Stallone Month: Daylight

Daylight, the 1996 film from screenwriter Leslie Bohem and director Rob Cohen, should not be this bad of a movie. It’s the perfect vehicle for its star, and does absolutely nothing wrong in following the Irwin Allen disaster movie playbook. It’s swift and action-packed, and there’s enough tension that it should be able to keep a viewer’s attention. But, the characters. My God, the characters. Continue readingStallone Month: Daylight”

October Horrorshow: Hatchet III

I had high hopes for this flick. Admittedly, those hopes were unrealistic. But, Hatchet II was last year’s official film of the Horrorshow, one I had a lot of fun watching, and I was looking forward to more cartoonish gore and general silliness. All the ingredients were there. Same writer/director, same stars, what looks to be the exact same sets, but this time around, the results are not the same. Continue readingOctober Horrorshow: Hatchet III”

October Horrorshow: Hatchet II

Hatchet III judge sequels and remakes a bit more harshly than other films. I cannot help but compare further entries in film series to their predecessors. It would be ideal if I could judge something like Aliens or Jaws 2 on their own merits, but I find that impossible if I have seen the earlier film. The associations in my brain are just too strong to ignore. That’s not a problem today. I have not seen Hatchet, the first of writer/director Adam Green’s ongoing story of murderous freak Victor Crowley, but I did just watch Hatchet II, and now I think it is time...

Ahem!

Ladies and gentlemen, my Loyal Seven readers, I present to you Hatchet II, the official film of the 2014 Missile Test October Horrorshow. This flick represents just about everything I love in a slasher flick. There’s loads of gore and buckets of fake blood; all the killing is done in the woods; in Danielle Harris, it stars a legitimate scream queen; and it looked like it had a budget of about a nickel and a half. Oh, and best of all? It’s 85 minutes long. We love reasonable run times here at Missile Test. There’s nothing more interminable in a film than bloated length, so when I catch a movie that doesn’t hold me prisoner past the start of the eleven o’clock news, I’m thrilled. Continue readingOctober Horrorshow: Hatchet II”

October Horrorshow: Stake Land

Stake LandA couple years back, I wanted to read Pet Sematary. These days, I prefer epubs to printed books. But believe it or not, the only epub edition I could find of that book, without torrenting a bootleg copy riddled with scanning errors, was in German. So, I had to go to a bookstore, something I hadn’t done in a long time. I found a mass-market paperback copy on the horror shelf of a Barnes & Noble near the World Trade Center. I could have been in and out of the store like a flash, but failure to browse in a bookstore is an intellectual misdemeanor, so I took a look around. When I think of a bookstore, the genres on the shelves tend to hold steady. Fiction and literature, horror, mystery, nonfiction, supernatural teen romance...huh?

That shelf caught me by surprise. I knew Twilight was a big thing, but until I walked into that bookstore, I had no idea that supernatural teen romance was a standalone genre, much less that it could command thirty feet of shelf space. That’s pretty damned impressive, but also makes soon-to-be middle-aged male me gag just a little bit. Continue readingOctober Horrorshow: Stake Land”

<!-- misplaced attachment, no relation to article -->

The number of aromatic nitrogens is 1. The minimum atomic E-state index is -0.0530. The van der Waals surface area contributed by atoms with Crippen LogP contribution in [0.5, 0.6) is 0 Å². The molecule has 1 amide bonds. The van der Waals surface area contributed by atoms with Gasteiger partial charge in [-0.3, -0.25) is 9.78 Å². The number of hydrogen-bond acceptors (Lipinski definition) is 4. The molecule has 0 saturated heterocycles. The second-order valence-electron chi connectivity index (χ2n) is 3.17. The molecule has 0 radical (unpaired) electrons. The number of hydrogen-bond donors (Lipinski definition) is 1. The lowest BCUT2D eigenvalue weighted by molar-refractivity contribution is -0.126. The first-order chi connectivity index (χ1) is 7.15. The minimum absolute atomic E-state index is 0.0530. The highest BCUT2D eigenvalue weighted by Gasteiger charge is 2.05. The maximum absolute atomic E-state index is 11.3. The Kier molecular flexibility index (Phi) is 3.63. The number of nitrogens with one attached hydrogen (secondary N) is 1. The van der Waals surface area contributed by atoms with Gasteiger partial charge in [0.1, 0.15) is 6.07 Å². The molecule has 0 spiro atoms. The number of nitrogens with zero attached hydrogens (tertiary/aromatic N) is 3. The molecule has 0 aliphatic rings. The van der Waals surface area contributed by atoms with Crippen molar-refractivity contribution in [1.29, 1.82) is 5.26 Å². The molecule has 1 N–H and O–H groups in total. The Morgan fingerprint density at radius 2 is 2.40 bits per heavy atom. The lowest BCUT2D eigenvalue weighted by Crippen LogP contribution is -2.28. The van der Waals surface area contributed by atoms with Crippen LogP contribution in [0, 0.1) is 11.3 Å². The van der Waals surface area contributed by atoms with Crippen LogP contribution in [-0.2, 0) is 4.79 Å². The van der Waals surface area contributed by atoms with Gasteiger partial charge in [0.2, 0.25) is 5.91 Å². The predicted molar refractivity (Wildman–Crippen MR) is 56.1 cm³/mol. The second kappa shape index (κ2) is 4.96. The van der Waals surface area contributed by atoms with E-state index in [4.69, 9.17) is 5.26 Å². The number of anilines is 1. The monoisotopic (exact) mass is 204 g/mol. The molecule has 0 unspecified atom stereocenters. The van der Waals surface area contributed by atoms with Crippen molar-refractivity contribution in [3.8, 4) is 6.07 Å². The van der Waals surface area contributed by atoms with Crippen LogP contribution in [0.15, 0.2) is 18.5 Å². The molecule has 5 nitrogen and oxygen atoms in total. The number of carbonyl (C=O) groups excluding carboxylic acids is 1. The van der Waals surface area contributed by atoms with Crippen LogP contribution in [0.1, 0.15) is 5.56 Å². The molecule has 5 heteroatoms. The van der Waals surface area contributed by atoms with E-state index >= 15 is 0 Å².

October Horrorshow: Halloween 5

What a putrid mess. Halloween 5 is a shameless cash grab. (The full title is Halloween 5: The Revenge of Michael Myers, but that full title seems only to exist on posters and other promotional material. The title card of the actual movie has no subtitle.) Halloween 4 was a cheap b-movie that sought to bring a recognizable brand to heel after the failure that was Halloween III. And it worked. Audiences didn’t like the fact that Michael Myers wasn’t the villain in the third flick, and producer Moustapha Akkad took notice. He brought back the slasher icon for the fourth installment, and saw a tidy return on investment, so it was inevitable that there would be a fifth. Of course, since abject cheapness didn’t hurt the bottom line with Halloween 4, there was no incentive to produce a quality product with Halloween 5.
Continue readingOctober Horrorshow: Halloween 5″

October Horrorshow: Halloween 4: The Return of Michael Myers

Halloween III was a big bust. A successful horror franchise ditched its most marketable characters because series creators John Carpenter and Debra Hill were tired of the idea. I suppose it was a laudable decision from a creative standpoint, but if you’re going to ditch Michael Myers and Laurie Strode, perhaps the greatest on screen villain/scream queen pairing in Hollywood history, it’s probably a bad idea to name your new film like it’s a sequel. Carpenter and Hill learned the hard way that the Halloween brand was in its characters, not its name. Halloween III is not a bad movie. It’s just not a Halloween film. Continue readingOctober Horrorshow: Halloween 4: The Return of Michael Myers”

October Horrorshow, Summer Edition: Halloween (2007) & Halloween II (2009)

Cruelty is a hallmark of Rob Zombie’s films. His antagonists revel in the infliction of pain, and Zombie revels in putting it on film. As a filmmaker, Zombie has embraced the current trend in horror films of making murder graphic and disturbing, bringing it visually closer to the real thing. This is no feather in his cap, nor is it a daring attempt to hold a mirror up to the violent society in which we live. There is no depth or complexity, no higher meaning that is being pursued, no redeeming quality that makes it worth the time and effort it takes to sit through one of his films. Continue readingOctober Horrorshow, Summer Edition: Halloween (2007) & Halloween II (2009)”